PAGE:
Tuesday, September 12, 2023

Small study finds some patients can de-escalate, skip cancer surgery, do only chemo and radiation

Not doing surgery and relying only on chemo is possible for some women, a new study says.

Dr. Henry Kuerer
According to a story by Roni Caryn Rabin in The New York Times some time ago, the research, an early-stage clinical trial, found that "a carefully selected group of patients who responded remarkably well to chemotherapy could skip surgery altogether."

About 60% of the test patients fit that category and went on to receive radiation treatment. They were still in remission, the article says, "after a median follow-up period of two years and two months," quoting Dr. Henry Kuerer, principal investigator of the study, which was published in Lancet Oncology.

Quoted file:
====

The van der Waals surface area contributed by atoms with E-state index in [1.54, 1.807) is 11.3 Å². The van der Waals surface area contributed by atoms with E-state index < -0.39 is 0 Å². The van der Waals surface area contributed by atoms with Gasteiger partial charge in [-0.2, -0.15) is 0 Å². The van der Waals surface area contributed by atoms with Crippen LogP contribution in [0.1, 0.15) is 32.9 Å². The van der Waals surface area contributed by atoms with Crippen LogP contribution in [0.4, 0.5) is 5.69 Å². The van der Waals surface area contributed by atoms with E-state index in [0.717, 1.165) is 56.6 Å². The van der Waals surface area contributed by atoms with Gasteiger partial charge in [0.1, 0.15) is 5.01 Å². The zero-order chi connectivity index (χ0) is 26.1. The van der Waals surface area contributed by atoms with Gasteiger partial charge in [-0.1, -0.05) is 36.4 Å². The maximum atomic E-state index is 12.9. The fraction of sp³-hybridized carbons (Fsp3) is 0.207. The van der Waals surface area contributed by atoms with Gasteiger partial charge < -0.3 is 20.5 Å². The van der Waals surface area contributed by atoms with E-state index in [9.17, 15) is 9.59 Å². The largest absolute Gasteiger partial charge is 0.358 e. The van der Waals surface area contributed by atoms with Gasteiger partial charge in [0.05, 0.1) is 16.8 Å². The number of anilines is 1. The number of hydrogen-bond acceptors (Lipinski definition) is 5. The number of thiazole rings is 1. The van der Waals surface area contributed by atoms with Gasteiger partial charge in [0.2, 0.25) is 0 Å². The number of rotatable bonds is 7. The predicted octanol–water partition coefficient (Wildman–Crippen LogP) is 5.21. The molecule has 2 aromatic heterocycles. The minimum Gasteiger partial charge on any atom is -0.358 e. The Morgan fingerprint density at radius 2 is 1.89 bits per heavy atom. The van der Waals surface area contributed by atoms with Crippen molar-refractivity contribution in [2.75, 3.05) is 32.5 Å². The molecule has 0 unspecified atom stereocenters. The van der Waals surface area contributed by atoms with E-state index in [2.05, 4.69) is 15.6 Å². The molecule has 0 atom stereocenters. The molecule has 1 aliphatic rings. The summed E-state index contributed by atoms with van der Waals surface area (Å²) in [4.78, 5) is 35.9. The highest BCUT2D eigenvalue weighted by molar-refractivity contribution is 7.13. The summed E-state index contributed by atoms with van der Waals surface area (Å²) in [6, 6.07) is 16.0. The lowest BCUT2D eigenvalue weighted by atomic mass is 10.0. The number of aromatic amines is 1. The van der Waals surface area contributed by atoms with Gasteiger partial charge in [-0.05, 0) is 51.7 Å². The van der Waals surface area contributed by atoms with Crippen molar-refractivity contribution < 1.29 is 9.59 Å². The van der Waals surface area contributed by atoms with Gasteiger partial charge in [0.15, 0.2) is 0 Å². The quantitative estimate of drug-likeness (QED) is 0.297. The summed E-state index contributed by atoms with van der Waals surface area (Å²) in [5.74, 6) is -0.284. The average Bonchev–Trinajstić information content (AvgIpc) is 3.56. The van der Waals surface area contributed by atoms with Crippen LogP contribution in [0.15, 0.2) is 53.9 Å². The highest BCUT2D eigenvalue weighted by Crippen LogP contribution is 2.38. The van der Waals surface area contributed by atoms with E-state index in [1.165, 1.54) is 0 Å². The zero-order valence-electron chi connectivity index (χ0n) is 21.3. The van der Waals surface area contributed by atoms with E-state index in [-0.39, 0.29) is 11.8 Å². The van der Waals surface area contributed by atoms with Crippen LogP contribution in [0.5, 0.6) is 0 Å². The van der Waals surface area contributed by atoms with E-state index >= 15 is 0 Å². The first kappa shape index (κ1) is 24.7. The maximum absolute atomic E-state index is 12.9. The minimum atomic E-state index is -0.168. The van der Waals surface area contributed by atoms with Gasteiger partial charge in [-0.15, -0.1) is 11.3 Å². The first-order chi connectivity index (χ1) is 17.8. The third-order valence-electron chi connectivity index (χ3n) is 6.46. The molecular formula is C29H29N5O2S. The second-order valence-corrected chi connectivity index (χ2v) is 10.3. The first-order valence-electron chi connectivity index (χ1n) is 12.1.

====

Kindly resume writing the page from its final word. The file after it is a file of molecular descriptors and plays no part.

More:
"The elimination of surgery for invasive breast cancer is 'the ultimate form of breast-conserving therapy,'" the Times quotes him as saying.

Why skip an operation? It can lead to complications such as infections or lasting nerve pain.

Under any conditions, "there are always going to be people who would rather not have surgery," Rabin quotes Kuerer, professor of breast surgical oncology at the University of Texas Anderson Cancer Center in Houston.

The work, the story continues, "is part of an approach to cancer treatment called de-escalation — an effort to individualize treatment to a specific subtype of the disease, achieving the same results with less treatment and fewer interventions."

According to Karen Knudsen, chief executive officer of the American Cancer Society, "asking whether we can scale back surgery is a reasonable next consideration for the future of cancer care."

In a separate clinical trial, Kuerer is testing whether radiation is always necessary.

More information about choices when facing a life-threatening disease can be found in Rollercoaster: How a man can survive his partners breast cancer, a VitalityPress book that I, Woody Weingarten, aimed at male caregivers.

No comments:

Post a Comment